I wouldn’t see the mere presence of RFID chipware in baggage tags as a threat per se, but it’s something that should definitely be thought about rationally (well, that’s something that eludes the TSA) in any attempt to bring RFID bag-tracking to the market.

  8. How about a system to protect the items INSIDE the checked luggage! Flying
    from Newark to Atlanta – my bag was opened (universal locks removed and
    NOT replaced) No paper inside saying that it had been searched, however,
    my MacBook laptop computer was missing. I’m in my middle 70’s and I do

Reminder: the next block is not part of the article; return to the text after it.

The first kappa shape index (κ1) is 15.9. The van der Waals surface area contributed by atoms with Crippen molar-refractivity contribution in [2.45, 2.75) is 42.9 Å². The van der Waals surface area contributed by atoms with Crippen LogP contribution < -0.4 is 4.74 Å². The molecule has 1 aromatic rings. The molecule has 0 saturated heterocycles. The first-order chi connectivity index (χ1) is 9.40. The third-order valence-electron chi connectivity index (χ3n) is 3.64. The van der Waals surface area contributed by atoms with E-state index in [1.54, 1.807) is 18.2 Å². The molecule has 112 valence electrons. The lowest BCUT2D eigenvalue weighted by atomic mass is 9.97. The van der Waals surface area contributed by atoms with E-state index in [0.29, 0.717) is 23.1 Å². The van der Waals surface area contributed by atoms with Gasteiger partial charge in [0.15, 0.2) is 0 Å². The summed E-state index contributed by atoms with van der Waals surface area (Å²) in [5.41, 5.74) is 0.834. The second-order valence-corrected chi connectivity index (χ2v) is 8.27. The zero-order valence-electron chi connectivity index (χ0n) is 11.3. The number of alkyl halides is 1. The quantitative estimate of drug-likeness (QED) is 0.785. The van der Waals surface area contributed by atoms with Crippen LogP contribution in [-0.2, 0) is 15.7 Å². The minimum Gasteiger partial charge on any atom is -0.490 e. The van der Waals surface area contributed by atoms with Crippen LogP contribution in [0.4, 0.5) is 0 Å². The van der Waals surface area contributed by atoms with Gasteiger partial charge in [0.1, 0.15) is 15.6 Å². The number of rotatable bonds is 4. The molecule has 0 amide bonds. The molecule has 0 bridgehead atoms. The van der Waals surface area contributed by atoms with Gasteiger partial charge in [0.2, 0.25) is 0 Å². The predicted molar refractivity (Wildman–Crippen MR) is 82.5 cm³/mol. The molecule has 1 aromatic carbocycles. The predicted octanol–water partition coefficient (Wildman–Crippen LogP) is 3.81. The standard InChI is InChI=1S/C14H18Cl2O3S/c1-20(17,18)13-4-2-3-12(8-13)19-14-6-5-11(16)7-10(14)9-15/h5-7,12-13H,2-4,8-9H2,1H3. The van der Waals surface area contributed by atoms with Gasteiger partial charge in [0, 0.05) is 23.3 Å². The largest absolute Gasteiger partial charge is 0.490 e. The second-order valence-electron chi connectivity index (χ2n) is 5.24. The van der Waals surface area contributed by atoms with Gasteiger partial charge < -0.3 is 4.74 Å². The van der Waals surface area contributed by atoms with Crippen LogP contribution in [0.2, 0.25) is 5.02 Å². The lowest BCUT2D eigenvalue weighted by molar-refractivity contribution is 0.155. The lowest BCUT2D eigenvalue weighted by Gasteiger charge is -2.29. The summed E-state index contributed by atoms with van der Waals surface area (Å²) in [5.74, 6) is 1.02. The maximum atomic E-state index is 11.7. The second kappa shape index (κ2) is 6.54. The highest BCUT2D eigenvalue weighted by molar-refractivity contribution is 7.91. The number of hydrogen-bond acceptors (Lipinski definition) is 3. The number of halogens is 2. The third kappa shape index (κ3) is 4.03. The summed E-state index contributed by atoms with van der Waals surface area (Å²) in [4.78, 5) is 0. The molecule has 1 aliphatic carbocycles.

not like having to handle carry on luggage. How about some kind of system
    to track your employees. I am flying again this month. I do not look forward
    to it. Any suggestion?

  9. Traveling Optimist – Your concerns have been addressed by the designs of the system.

    The RFIDs that are generally thought of are passive RFIDs — they aren’t powered on their own, they only transmit when they get the energy to do so from the RFID reader, so if there isn’t a reader nearby they’re just some metal inside of paper..

    Additionally their transmission range is usually 40-50 feet, which makes them not useful for tracking an airplane, besides most planes are already transmitting most of the time.

  10. A chip, waiting on a signal, to activate and transmit it’s location?

    Why does that creep me the EFF out?